When it comes to the famed, highly prized Iberian hogs whose meat comprises the most expensive hams and sausages in the world, there are varying grades of quality. The uppermost—the cream of the cream of the crop, you might say—is jamón ibérico de bellota, for which the hogs feed on acorns fallen to the ground in autumn, to the tune of 10 kilos a day per animal. The result is sensationally nuanced, flavourful ham, found easily enough in Spain but almost impossible to come across in the United States or Canada. Almost impossible but not quite, thanks to San Francisco’s Bellota.
“America is gobbling up Spanish products, Spanish restaurants. The past five years have seen a real surge,” says Ryan McIlwraith, chef of the Spanish-inspired Bellota. Chef is in his hometown of Vancouver to cook a collaborative dinner with Chris Whittaker of Timber and Forage as part of Dine Out, and he looks admiringly at a set of five fire-based cooking grills sitting in the courtyard next to the bar. Bison shanks will soon be slow-cooking—not braising but smoking—on one of the grills. “I can’t wait to try that bison,” says McIlwraith. Whittaker adds, “I’ll start them at 2 a.m. tomorrow morning.” Both chefs are grinning, and wag their heads approvingly.
McIlwraith spent the first 10 years of his career “working in the world of celebrity chefs.” This included Gordon Ramsay at The London NYC, Thomas Keller at Fleur du Lys in Las Vegas, and eventually Michael Chiarello at Coqueta in San Francisco. He then put on his toque at Bellota. A restaurant of his own, at last. “I had the luxury of spending a month in Spain for each of the past five years,” he says. “But I am a Canadian chef, cooking Spanish food. If a grandma from Spain moved to Canada, she wouldn’t import all her ingredients. She would find local things to cook with, in her Spanish style. That’s what I do.”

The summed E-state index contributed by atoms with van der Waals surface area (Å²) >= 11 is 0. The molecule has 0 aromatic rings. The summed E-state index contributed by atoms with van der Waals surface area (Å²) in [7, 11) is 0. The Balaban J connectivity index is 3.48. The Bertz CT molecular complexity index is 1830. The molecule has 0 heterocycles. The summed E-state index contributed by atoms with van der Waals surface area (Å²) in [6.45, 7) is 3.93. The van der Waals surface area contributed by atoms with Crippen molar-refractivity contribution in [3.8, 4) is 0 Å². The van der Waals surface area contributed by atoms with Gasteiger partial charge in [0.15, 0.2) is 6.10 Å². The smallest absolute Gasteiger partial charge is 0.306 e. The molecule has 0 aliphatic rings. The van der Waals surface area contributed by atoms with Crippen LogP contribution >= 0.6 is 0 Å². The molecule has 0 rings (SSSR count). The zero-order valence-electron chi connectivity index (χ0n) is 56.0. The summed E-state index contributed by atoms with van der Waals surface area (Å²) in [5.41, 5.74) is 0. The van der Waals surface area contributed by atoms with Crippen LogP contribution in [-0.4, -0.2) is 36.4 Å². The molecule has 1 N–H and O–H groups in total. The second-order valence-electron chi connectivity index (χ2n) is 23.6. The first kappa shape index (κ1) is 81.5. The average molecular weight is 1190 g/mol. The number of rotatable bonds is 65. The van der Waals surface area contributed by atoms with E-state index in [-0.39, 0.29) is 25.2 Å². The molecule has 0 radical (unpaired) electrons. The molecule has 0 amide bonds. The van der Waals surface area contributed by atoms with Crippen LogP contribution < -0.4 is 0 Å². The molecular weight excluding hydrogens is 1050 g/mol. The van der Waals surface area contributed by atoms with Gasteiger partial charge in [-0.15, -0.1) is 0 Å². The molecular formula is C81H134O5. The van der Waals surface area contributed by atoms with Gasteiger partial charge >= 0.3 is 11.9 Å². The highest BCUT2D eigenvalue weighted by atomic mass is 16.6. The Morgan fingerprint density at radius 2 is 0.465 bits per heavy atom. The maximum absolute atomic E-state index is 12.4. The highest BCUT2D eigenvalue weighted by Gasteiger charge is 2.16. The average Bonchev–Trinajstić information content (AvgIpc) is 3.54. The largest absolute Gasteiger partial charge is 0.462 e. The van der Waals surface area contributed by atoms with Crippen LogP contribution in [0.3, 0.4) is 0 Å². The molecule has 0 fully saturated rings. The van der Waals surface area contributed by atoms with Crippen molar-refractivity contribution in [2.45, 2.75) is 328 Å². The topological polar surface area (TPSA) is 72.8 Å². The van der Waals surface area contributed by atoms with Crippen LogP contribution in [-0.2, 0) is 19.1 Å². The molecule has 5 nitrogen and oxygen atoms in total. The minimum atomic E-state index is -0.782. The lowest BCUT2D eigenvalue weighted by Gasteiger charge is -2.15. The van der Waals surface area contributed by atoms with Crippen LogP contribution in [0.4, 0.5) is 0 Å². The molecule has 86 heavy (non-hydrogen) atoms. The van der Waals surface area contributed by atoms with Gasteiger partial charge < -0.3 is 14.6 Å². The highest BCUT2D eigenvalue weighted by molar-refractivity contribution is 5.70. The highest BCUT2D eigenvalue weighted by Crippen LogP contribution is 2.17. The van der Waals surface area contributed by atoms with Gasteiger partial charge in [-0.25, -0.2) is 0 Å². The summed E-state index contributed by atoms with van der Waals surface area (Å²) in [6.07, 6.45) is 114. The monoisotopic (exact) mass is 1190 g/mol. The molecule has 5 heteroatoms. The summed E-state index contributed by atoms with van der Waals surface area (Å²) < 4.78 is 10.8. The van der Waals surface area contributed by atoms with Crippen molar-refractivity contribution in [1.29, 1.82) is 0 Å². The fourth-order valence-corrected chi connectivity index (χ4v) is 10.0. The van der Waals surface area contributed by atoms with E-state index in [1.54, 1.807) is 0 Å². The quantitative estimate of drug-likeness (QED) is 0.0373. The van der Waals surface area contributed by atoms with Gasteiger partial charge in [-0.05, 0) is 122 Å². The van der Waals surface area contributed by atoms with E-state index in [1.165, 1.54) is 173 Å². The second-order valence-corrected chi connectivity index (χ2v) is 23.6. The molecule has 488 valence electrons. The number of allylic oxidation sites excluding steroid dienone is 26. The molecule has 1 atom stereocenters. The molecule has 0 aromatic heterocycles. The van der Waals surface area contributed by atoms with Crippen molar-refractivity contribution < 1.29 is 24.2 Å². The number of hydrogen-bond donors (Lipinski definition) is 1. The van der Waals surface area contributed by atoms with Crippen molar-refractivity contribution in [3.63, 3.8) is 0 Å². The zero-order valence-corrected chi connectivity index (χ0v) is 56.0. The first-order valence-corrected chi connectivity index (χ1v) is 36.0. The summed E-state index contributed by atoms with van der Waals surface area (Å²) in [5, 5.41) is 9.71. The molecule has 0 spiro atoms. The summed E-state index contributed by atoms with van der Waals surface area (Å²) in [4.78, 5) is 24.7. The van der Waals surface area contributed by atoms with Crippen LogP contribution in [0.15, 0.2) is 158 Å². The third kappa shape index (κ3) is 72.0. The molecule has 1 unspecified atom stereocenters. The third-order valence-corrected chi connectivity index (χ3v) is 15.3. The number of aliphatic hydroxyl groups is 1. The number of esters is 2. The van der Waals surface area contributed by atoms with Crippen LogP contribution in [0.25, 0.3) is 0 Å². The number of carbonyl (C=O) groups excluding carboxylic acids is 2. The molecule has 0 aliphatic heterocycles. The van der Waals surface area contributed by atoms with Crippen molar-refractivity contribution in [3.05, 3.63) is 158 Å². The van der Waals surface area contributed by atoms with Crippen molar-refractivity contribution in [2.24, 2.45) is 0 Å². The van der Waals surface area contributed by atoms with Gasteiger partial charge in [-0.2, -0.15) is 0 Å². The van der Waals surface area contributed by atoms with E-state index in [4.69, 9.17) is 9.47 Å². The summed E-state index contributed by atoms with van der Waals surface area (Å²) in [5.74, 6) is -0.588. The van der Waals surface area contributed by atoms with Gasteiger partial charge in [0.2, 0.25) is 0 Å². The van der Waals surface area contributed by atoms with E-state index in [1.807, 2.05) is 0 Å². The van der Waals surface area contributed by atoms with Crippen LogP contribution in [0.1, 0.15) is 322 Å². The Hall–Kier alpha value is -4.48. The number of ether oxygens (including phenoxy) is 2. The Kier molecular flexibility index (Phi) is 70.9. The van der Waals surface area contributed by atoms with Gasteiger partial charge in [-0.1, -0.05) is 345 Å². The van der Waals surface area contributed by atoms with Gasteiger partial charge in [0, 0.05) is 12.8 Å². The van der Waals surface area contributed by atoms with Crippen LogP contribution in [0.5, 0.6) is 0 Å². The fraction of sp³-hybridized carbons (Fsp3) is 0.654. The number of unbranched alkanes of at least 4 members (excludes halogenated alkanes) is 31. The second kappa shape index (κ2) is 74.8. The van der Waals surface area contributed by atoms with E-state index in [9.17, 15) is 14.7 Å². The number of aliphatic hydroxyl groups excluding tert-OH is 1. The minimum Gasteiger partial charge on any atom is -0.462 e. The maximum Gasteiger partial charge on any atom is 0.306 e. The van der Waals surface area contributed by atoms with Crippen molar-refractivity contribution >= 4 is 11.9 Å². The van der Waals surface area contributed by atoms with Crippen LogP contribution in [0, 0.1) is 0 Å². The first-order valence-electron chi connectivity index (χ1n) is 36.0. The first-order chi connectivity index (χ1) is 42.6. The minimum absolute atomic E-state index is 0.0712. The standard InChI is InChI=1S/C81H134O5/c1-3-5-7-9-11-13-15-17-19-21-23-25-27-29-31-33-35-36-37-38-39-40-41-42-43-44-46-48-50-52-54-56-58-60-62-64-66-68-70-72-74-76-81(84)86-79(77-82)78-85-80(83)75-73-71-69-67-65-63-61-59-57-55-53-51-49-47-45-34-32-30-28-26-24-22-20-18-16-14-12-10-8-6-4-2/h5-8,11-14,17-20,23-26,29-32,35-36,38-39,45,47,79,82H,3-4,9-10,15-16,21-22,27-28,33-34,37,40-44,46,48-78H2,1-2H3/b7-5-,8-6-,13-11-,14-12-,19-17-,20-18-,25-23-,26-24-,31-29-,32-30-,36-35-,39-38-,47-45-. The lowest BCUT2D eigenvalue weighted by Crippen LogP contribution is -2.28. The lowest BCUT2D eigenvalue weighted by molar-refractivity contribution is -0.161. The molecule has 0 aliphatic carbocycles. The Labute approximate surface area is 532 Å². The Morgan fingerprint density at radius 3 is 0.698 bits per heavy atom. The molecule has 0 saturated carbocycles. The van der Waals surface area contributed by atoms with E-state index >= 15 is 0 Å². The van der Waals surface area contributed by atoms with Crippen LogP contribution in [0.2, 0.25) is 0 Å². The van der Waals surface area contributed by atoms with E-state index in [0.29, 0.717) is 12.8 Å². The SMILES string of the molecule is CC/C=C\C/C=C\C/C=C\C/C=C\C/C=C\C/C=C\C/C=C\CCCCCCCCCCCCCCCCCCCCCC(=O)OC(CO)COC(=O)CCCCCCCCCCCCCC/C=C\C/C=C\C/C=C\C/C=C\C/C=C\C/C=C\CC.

For McIlwraith, the regionality of Italy’s cuisines is possibly surpassed by Spain’s. “Spain could fit right into Texas. But that relatively small size has 800 years of Moorish influence, and the more traditional cooking in the south is radically different than the more European styles of the north,” he says. “Catalan cooking is just so different than Basque.” All that variety adds up to a lot of inspiration, and while McIlwraith was dazzled by molecular cooking and high-end New York chefs early in his career, he now finds that the most rewarding challenge is in achieving vivid, distinct flavours: as he puts it, “simpler, almost rustic cooking.”
Still, the menu a Bellota has its own creative bent and its fair share of intricacy. The point is that McIlwraith never overdoes it, keeping the focus of each plate quite pure. The fabada of white bean and chorizo stew, with charred and fermented cabbage, grilled octopus, and pork belly, is a prime example; as is the plancha-roasted whole seabass, accompanied only by mushroom, escarole, and a jamón and kohlrabi salsa.
Still staring at the array of cooking devices in the courtyard, McIlwraith muses out loud, “I always learn something when I cook in someone else’s kitchen. I know I can learn something new from the dishwasher when I talk with him. And I am able to give great learning experiences to my own sous chefs, who are early in their careers, and maybe don’t get paid what they are worth all the time. It’s that community aspect of cooking together I love. And, there’s that bison.”